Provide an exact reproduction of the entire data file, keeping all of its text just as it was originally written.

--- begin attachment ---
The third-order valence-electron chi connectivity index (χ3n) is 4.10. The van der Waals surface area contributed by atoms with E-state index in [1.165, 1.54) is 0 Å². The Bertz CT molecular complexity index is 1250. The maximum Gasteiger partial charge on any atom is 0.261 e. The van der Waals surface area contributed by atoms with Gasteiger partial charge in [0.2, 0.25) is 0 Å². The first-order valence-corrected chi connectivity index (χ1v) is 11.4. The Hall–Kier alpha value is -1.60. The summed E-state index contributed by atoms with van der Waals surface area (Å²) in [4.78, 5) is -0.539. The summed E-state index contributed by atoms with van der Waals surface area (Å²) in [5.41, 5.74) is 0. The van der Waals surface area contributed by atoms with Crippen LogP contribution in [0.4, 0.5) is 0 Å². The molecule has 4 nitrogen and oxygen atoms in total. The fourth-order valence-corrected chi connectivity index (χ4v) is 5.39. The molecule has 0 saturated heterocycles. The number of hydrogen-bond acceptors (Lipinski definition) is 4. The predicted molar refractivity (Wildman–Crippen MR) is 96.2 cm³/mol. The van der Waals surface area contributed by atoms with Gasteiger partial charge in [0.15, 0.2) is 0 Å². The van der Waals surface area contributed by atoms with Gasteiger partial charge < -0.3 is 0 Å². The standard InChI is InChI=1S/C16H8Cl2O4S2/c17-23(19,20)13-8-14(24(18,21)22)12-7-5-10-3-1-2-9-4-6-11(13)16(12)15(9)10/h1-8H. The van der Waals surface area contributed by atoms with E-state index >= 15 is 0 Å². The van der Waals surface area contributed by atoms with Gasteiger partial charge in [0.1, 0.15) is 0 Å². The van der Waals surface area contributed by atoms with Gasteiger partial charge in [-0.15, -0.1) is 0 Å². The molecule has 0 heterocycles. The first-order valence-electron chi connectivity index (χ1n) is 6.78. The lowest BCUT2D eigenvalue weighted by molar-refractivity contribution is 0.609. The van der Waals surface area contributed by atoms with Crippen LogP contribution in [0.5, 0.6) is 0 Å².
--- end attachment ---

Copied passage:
The third-order valence-electron chi connectivity index (χ3n) is 4.10. The van der Waals surface area contributed by atoms with E-state index in [1.165, 1.54) is 0 Å². The Bertz CT molecular complexity index is 1250. The maximum Gasteiger partial charge on any atom is 0.261 e. The van der Waals surface area contributed by atoms with Gasteiger partial charge in [0.2, 0.25) is 0 Å². The first-order valence-corrected chi connectivity index (χ1v) is 11.4. The Hall–Kier alpha value is -1.60. The summed E-state index contributed by atoms with van der Waals surface area (Å²) in [4.78, 5) is -0.539. The summed E-state index contributed by atoms with van der Waals surface area (Å²) in [5.41, 5.74) is 0. The van der Waals surface area contributed by atoms with Crippen LogP contribution in [0.4, 0.5) is 0 Å². The molecule has 4 nitrogen and oxygen atoms in total. The fourth-order valence-corrected chi connectivity index (χ4v) is 5.39. The molecule has 0 saturated heterocycles. The number of hydrogen-bond acceptors (Lipinski definition) is 4. The predicted molar refractivity (Wildman–Crippen MR) is 96.2 cm³/mol. The van der Waals surface area contributed by atoms with Gasteiger partial charge in [0.15, 0.2) is 0 Å². The van der Waals surface area contributed by atoms with Gasteiger partial charge < -0.3 is 0 Å². The standard InChI is InChI=1S/C16H8Cl2O4S2/c17-23(19,20)13-8-14(24(18,21)22)12-7-5-10-3-1-2-9-4-6-11(13)16(12)15(9)10/h1-8H. The van der Waals surface area contributed by atoms with E-state index >= 15 is 0 Å². The van der Waals surface area contributed by atoms with Gasteiger partial charge in [0.1, 0.15) is 0 Å². The van der Waals surface area contributed by atoms with Gasteiger partial charge in [-0.15, -0.1) is 0 Å². The molecule has 0 heterocycles. The first-order valence-electron chi connectivity index (χ1n) is 6.78. The lowest BCUT2D eigenvalue weighted by molar-refractivity contribution is 0.609. The van der Waals surface area contributed by atoms with Crippen LogP contribution in [0.5, 0.6) is 0 Å².